The prototype CR&NW, running only a through train or two every day even at the peak of operations, never really had a use for signals. Operations were handed with train orders telegraphed to stations, and honestly from all evidence that survives, it worked just fine. There’s no record of any major cornfield meets anywhere on the CR&NW during its ~30 years of operation. (An astute observer may try to point out that there are no cornfields on the CR&NW, but my point holds.) The only signal we know of on the original line was a wigwag crossing signal in Cordova.
The N scale CR&NW, however, was always intended to be signaled. I love signals. I’ve been fascinated with them since I was a kid. I have two full size signals in my back yard and part of one in my kitchen. Since my Copper River is set nearly 80 years after the original went out of business, I can take a few liberties with how the line evolved. Plus, with keeping 3-4 operators busy during operating sessions, that’s going to be a fair amount of traffic in only ~10 scale miles of track.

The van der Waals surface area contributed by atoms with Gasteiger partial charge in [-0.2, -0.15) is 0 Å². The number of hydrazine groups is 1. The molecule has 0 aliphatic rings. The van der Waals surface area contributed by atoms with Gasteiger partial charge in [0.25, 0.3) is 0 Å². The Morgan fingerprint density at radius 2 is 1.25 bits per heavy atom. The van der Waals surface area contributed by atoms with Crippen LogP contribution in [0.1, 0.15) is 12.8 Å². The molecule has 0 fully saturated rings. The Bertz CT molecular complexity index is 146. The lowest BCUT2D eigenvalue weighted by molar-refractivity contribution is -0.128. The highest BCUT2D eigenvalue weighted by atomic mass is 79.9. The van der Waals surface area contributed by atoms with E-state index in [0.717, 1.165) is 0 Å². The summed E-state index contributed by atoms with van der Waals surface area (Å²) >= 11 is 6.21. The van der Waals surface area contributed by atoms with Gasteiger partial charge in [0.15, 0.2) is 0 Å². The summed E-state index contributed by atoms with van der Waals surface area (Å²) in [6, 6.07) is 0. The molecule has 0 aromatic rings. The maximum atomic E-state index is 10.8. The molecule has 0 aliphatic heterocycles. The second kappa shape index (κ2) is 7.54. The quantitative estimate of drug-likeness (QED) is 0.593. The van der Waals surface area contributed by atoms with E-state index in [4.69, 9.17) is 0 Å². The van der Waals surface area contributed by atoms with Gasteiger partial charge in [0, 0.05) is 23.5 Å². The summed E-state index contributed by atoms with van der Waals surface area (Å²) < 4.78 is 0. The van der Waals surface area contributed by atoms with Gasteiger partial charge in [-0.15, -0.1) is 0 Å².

I’m going to write a series of articles on the operation of and the technology behind the system over the coming weeks, but in the meantime I’m going to put up a screenshot of the Computer-Aided Dispatch (CAD) system that will be used by the dispatcher to route traffic. Visually it’s very nearly complete, and about 75% of the functionality is there under the covers. The display is a little boring since I’m developing it from Iowa and while it’s communicating with the layout back in Colorado, the layout is mostly not on and thus not sending any data back. The fast clock is the only thing up and running.